Mayor Rey also said:

The closure of the local motel was not a result of city causation. We were merely enforcing health/sanitary living condition standards for short-term rental available to visitors.

Irony alert! Living on the street can be bad for your health, too, which is why people will put up with fleabag conditions to avoid it. Especially those with children.

I’m also pretty sure that if harm should come to someone as a direct result of being kicked out of his or her residence without time to make other arrangements, it would put the city at risk of legal action.

The larger issue, of course, is simply one of conscience. I want local government to have one. You?

Originally, I had no plans to publish this email exchange. It was just me as Joan Q. Public, sending an opinion on a budget allocation to His Honor and to other DeKalb city council members I thought might be receptive. I expected a generic “thanks for the input” response, which would have been fine.

But the conversation, which began in June, became extraordinary and eventually sparked a Freedom of Information Act request; and after digesting the response to that request, I’ve decided to share the emails with you. Read the rest of this entry

This is an item from the May 27 council meeting agenda that I’ve been meaning to address.

It’s about a water main project on South 4th Street.

This project would have abandoned a 6” water main on the west side of Route 23 (South Fourth Street) from Lacas Street south to approximately 110 feet south of Charter Street. There are approximately twenty services that would have been be disconnected from the 6” main on the west side of Route 23 and be reconnected to the 8” main on the east side.

The project was already coordinated with the Illinois Department of Transportation, which is planning to resurface Route 23. It does make sense to do the underground work first if possible.

However, at the May 27 council meeting the one proposal sent in was rejected. Read the rest of this entry

I’ve read the College Town Partners documents that were leaked to the Preserve Our Neighborhoods (PON) group. (Want copies? Send an email to preserveourneighborhoods@gmail.com.)

The agreements, which were never signed, lay out a corporate partnership between City of DeKalb, NIU, a local developer and two banks.

They strike me as kind of nuts, actually, being fraught with conflicts of interest that government bodies could never ignore. Whoever developed them — at this point I’m envisioning somebody’s partially demented but clout-heavy uncle who must be humored — possesses no grasp of the “public” part of public projects.

For example, the agreements place the DeKalb city manager in the position of manager of a self-interested company operating in the same community. They also attempt to make rules for the participation of the government bodies (e.g.: confidentiality, non-compete clause, predetermined developer) but that’s the flip of what’s supposed to happen.

The plans as written didn’t stand a snowball’s chance in sunlight. Still, somebody thought enough of them to stuff 60 pages into an envelope to mail to the PON folks. Why? I think it must be a warning that an awful lot of planning has been going on behind closed doors, and that some of it may not represent the public interest.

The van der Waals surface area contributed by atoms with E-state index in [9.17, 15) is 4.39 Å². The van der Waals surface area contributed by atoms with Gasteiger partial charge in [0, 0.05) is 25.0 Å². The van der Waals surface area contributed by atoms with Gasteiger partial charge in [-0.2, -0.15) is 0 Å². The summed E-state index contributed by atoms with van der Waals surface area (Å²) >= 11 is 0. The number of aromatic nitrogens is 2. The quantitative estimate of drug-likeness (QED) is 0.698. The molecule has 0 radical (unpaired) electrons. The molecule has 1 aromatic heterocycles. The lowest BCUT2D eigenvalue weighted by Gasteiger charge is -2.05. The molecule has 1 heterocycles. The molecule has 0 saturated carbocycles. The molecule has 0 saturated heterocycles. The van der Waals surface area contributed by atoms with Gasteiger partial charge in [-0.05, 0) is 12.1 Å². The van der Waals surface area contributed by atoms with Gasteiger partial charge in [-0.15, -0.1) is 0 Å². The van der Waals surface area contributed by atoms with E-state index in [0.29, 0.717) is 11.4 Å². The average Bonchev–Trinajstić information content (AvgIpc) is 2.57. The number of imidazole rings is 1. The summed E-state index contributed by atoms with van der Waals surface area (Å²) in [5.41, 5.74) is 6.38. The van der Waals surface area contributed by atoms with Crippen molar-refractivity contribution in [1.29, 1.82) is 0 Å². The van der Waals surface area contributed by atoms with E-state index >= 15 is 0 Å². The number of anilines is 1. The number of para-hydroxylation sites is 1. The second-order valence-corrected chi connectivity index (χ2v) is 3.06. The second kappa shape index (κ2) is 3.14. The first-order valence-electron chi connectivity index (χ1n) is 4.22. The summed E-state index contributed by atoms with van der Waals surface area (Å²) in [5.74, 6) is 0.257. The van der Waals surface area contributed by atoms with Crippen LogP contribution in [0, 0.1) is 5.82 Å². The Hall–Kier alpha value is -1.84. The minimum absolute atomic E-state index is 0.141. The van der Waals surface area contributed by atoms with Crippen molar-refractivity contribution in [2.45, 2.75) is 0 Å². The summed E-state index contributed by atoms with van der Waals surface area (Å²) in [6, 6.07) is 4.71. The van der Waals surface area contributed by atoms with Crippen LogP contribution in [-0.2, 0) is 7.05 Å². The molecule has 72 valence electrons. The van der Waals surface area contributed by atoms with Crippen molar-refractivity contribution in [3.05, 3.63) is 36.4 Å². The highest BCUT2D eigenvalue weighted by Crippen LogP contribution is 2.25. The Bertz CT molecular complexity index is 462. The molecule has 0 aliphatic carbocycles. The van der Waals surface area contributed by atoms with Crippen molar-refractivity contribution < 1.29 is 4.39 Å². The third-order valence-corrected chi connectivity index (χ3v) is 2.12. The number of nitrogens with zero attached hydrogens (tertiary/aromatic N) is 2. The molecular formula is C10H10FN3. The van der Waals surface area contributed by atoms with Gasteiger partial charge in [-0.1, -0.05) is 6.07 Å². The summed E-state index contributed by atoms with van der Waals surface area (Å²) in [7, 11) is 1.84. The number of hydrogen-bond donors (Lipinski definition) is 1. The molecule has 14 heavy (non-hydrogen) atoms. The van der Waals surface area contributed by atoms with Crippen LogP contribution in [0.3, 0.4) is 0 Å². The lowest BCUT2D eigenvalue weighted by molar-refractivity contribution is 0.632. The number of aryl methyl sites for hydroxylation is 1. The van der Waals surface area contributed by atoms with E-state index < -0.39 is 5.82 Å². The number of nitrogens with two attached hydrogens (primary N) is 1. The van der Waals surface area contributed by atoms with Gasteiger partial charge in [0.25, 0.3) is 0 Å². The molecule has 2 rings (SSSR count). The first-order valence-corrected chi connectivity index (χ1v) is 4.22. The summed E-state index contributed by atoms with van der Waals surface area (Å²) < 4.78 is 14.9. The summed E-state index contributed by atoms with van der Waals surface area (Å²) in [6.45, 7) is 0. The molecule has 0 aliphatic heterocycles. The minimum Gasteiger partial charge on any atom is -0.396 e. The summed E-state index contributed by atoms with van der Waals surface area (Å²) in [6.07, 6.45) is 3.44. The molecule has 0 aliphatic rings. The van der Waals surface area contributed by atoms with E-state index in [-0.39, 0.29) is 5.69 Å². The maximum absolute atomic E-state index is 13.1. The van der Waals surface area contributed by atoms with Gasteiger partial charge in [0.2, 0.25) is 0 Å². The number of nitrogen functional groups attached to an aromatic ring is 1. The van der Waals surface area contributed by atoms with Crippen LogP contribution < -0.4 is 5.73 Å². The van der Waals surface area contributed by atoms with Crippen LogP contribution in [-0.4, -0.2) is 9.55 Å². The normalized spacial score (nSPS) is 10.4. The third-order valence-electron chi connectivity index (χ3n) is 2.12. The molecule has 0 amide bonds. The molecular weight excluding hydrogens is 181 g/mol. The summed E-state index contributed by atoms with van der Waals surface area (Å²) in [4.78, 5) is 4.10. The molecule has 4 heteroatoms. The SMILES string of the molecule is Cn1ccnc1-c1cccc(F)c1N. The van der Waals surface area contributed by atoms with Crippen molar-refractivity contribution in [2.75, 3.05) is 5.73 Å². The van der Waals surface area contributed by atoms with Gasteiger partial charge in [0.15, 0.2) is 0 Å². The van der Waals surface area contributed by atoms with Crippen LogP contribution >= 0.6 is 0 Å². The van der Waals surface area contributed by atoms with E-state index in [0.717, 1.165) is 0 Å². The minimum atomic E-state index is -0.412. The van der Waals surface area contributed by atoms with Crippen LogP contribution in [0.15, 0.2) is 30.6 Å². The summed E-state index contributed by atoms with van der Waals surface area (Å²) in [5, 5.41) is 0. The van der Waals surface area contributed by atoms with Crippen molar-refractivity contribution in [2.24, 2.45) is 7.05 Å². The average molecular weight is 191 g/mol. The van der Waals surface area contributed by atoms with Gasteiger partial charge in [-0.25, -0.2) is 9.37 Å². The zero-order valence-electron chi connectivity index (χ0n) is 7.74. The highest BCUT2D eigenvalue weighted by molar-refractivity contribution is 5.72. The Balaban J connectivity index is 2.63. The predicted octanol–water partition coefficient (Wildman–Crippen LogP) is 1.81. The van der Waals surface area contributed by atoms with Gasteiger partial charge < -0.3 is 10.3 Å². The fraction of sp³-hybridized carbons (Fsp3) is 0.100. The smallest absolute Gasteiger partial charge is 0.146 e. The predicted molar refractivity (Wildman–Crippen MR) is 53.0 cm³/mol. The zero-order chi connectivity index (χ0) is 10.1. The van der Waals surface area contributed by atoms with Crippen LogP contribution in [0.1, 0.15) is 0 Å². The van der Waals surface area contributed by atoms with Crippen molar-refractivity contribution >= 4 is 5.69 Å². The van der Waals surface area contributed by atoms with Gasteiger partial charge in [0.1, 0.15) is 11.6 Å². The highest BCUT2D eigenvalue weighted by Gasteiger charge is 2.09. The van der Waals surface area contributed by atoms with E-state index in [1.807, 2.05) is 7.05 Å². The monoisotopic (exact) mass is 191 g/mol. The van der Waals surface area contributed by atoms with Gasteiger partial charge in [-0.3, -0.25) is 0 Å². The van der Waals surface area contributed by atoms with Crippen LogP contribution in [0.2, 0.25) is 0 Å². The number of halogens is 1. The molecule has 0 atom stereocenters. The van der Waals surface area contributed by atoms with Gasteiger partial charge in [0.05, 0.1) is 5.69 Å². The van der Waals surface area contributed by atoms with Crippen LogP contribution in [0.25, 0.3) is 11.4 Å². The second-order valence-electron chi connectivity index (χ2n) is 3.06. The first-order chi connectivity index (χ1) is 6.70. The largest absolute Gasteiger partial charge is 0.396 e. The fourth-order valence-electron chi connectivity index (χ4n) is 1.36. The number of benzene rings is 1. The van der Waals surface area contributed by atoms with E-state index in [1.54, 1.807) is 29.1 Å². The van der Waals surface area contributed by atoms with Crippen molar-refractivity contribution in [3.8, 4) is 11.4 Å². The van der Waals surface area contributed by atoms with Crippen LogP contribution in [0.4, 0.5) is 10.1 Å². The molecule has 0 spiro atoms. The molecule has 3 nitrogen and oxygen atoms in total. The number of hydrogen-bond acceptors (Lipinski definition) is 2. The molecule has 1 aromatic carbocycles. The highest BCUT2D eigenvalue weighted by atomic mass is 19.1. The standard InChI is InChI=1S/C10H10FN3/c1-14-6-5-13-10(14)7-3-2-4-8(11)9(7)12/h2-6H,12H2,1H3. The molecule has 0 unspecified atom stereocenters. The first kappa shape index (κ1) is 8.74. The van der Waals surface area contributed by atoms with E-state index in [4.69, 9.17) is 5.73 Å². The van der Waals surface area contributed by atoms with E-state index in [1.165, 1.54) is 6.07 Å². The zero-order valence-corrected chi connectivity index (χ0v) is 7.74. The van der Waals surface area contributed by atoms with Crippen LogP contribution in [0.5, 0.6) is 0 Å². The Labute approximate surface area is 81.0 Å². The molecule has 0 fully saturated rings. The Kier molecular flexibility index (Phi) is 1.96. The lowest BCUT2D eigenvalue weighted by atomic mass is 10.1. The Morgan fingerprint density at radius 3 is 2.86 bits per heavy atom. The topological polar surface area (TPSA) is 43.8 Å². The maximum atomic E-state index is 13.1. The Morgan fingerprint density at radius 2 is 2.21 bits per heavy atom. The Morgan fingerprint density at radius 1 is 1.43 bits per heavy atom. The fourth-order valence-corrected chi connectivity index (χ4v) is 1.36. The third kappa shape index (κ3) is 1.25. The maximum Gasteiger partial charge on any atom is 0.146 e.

Speaking of which, let’s look at the recent naughtiness of your mayor that ties in here. Read the rest of this entry

**Update 2:15 p.m.: The Daily Chronicle has posted the Memorandum of Understanding referred to in the press release. Don’t miss the confidentiality rules (Item 16) on page 7.**

The following is a press release from the Preserve Our Neighborhoods group, the organization that sparked a recent town-hall style meeting to clear the air on the city’s and NIU’s redevelopment plans. Read the rest of this entry

I am loving the budget talks, mostly. They make me feel like the city is in much better hands than it used to be.

For example, in response to a question from a Financial Advisory Committee member last Saturday, the city manager confirmed: Revenues that for the previous year had been spent out of (off-budget) balance sheet accounts have all been returned to the budget.

We probably dodged a bullet, and by that I mean city administrators have reversed a corrupt trend that eventually could have rendered meaningless the annual DeKalb budget.

But we still have the same council.

Fifth Ward Alderman Ron Naylor and 3rd Ward Alderwoman Kristen Lash contended the city has held the line on property taxes because the dollar amount the city collects has not changed much in previous years.

“When I look at it from year to year and see that I’m paying the same amount from year to year, that’s not an increase,” Lash said. “I’m paying the same amount.”

David Jacobson, 1st Ward alderman, contended “holding the line” could be seen as a tax increase considering the drop in property values.

Jacobson is right, but in my opinion he is not going far enough. We should figure out how much the conscientious underfunding of the pensions during the past decade has cost us.

You see, every dollar we short the pension funds is a dollar that can’t be invested. I don’t know about you, but my assets have performed very well the past few years — it’s a shame that our pension funds couldn’t have maximized their earnings in this market.

That’s not to say that underfunding is the only problem with the public pensions. It’s not. But a council truly serious about “holding the line” for our sake would be doing a bit less self-pleasuring and a lot more work toward a solution.

Related:

Painting a Picture of DeKalb’s Pensions